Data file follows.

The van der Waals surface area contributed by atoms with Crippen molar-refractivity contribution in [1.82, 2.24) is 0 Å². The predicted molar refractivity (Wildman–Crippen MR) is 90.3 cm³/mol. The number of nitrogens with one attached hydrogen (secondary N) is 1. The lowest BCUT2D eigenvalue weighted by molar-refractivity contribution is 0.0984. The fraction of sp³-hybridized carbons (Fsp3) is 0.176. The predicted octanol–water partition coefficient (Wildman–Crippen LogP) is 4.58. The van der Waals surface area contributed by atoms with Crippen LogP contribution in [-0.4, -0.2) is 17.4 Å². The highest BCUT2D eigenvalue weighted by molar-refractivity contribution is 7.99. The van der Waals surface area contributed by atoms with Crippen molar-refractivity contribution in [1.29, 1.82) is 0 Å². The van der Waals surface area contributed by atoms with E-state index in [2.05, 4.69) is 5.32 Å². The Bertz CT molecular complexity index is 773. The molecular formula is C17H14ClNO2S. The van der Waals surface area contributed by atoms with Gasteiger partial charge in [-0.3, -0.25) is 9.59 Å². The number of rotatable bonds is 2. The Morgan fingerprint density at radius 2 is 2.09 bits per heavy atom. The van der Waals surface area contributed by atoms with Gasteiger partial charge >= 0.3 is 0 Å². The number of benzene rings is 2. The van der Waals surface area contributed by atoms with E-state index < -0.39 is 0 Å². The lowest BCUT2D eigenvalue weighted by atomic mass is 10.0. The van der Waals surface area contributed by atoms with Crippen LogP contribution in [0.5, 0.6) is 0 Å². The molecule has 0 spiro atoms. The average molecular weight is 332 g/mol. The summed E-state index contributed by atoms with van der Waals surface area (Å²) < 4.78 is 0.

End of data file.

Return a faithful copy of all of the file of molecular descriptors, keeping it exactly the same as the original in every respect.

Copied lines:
The van der Waals surface area contributed by atoms with Crippen molar-refractivity contribution in [1.82, 2.24) is 0 Å². The predicted molar refractivity (Wildman–Crippen MR) is 90.3 cm³/mol. The number of nitrogens with one attached hydrogen (secondary N) is 1. The lowest BCUT2D eigenvalue weighted by molar-refractivity contribution is 0.0984. The fraction of sp³-hybridized carbons (Fsp3) is 0.176. The predicted octanol–water partition coefficient (Wildman–Crippen LogP) is 4.58. The van der Waals surface area contributed by atoms with Crippen LogP contribution in [-0.4, -0.2) is 17.4 Å². The highest BCUT2D eigenvalue weighted by molar-refractivity contribution is 7.99. The van der Waals surface area contributed by atoms with Crippen molar-refractivity contribution in [1.29, 1.82) is 0 Å². The van der Waals surface area contributed by atoms with E-state index in [2.05, 4.69) is 5.32 Å². The Bertz CT molecular complexity index is 773. The molecular formula is C17H14ClNO2S. The van der Waals surface area contributed by atoms with Gasteiger partial charge in [-0.3, -0.25) is 9.59 Å². The number of rotatable bonds is 2. The Morgan fingerprint density at radius 2 is 2.09 bits per heavy atom. The van der Waals surface area contributed by atoms with Gasteiger partial charge >= 0.3 is 0 Å². The number of benzene rings is 2. The van der Waals surface area contributed by atoms with E-state index < -0.39 is 0 Å². The lowest BCUT2D eigenvalue weighted by atomic mass is 10.0. The van der Waals surface area contributed by atoms with Crippen LogP contribution in [0.5, 0.6) is 0 Å². The molecule has 0 spiro atoms. The average molecular weight is 332 g/mol. The summed E-state index contributed by atoms with van der Waals surface area (Å²) < 4.78 is 0.